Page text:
ABCA7 PTC mutation carriers present with Alzheimer’s disease pathology and cerebral amyloid angiopathy: Basic science and pathogenesis: Genetics and omics of AD

Elisabeth Hens, Liene Bossaerts, Anne Sieben, Tobi Van Den Bossche, Sebastiaan Engelborghs, Karin Peeters, Yannick Vermeiren, Naomi De Roeck, Bernard J. Hanseeuw, Rik Vandenberghe, Peter Paul De Deyn, Patrick Cras, Jean-Jacques Martin, Christine Van Broeckhoven

Research output: Contribution to journalAbstractAcademic

Abstract

Genetic screening of our Belgian Alzheimer’s Disease (AD) cohort (n = 1478) observed in 69 patients, 15 different premature termination codon (PTC)
mutations in the gene coding ATP-Binding Cassette Subfamily A Member 7 (ABCA7) leading to loss of ABCA7 protein. We aimed to delineate the clinicopathological AD phenotype of the ABCA7 mutation carriers. The ABCA7 gene was initially identified as a risk gene in genome wide association studies of large AD patient cohorts. Methods: Reviewing of available demographic and (n = 44) clinical data (n = 64), neuroimaging studies (n = 62), CSF analysis (n = 28) and neuropathological (n = 10) data. Result: The 69 ABCA7 carriers had a mean onset age of 69.5 ± 9.7 years. In 68 carriers, onset age ranged from 48 to 90 years and mean disease duration was 8.1 ± 4.3 years (range 1-18). APOE genotypes did not have a modifying effect. A positive familial disease history was noted in 75.0% of carriers. Most carriers displayed an amnestic phenotype (87.6%) without clear distinctive features in clinical examination or neuroimaging. Cerebrospinal fluid (CSF) biomarkers were available for 28 carriers, showing an AD profile in 82.1% of patients. Additional (re)analysis of CSF biomarkers is ongoing for 36 carriers, including Aβ1-42/Aβ1-40 ratio as an ancillary biomarker. Imaging features compatible with cerebral amyloid angiopathy (CAA) were described in 3 patients, and 2 other patients suffered from (a) lobar hemorrhage(s). Chronic microvascular damage was noticed in 78.2% of patients. Brain autopsy revealed typical AD pathology together with CAA in all 10 carriers. High levels of CAA were present in both the meningeal and capillary blood vessels, and moderate to high levels of CAA in the parenchymal blood vessels. Further, CAA was not limited to the occipital brain region, but extended to the other neocortices and even to the medial temporal region (n = 5). CAA did not correlate with the levels of AD pathology or APOE genotype.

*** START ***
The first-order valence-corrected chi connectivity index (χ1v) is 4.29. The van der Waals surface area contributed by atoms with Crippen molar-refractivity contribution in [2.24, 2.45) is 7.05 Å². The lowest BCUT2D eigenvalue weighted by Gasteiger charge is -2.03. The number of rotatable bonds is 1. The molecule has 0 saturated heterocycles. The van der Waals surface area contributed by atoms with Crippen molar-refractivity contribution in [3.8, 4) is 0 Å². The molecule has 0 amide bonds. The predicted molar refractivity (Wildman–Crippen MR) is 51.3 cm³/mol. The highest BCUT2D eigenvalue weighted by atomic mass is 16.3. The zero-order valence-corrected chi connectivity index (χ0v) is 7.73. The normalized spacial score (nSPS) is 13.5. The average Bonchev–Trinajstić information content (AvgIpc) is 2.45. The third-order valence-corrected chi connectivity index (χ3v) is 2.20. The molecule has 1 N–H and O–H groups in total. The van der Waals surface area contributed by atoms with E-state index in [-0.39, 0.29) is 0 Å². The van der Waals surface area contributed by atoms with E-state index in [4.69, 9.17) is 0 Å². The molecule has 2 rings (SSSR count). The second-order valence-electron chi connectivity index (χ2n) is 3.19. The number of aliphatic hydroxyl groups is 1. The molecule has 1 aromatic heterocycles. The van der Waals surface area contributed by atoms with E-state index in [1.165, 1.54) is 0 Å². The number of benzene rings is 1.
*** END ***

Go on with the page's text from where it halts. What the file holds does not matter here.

Original languageEnglish
JournalAlzheimer's & Dementia
Volume16
Issue numberS3
DOIs
Publication statusPublished - 1 Dec 2020
Externally publishedYes

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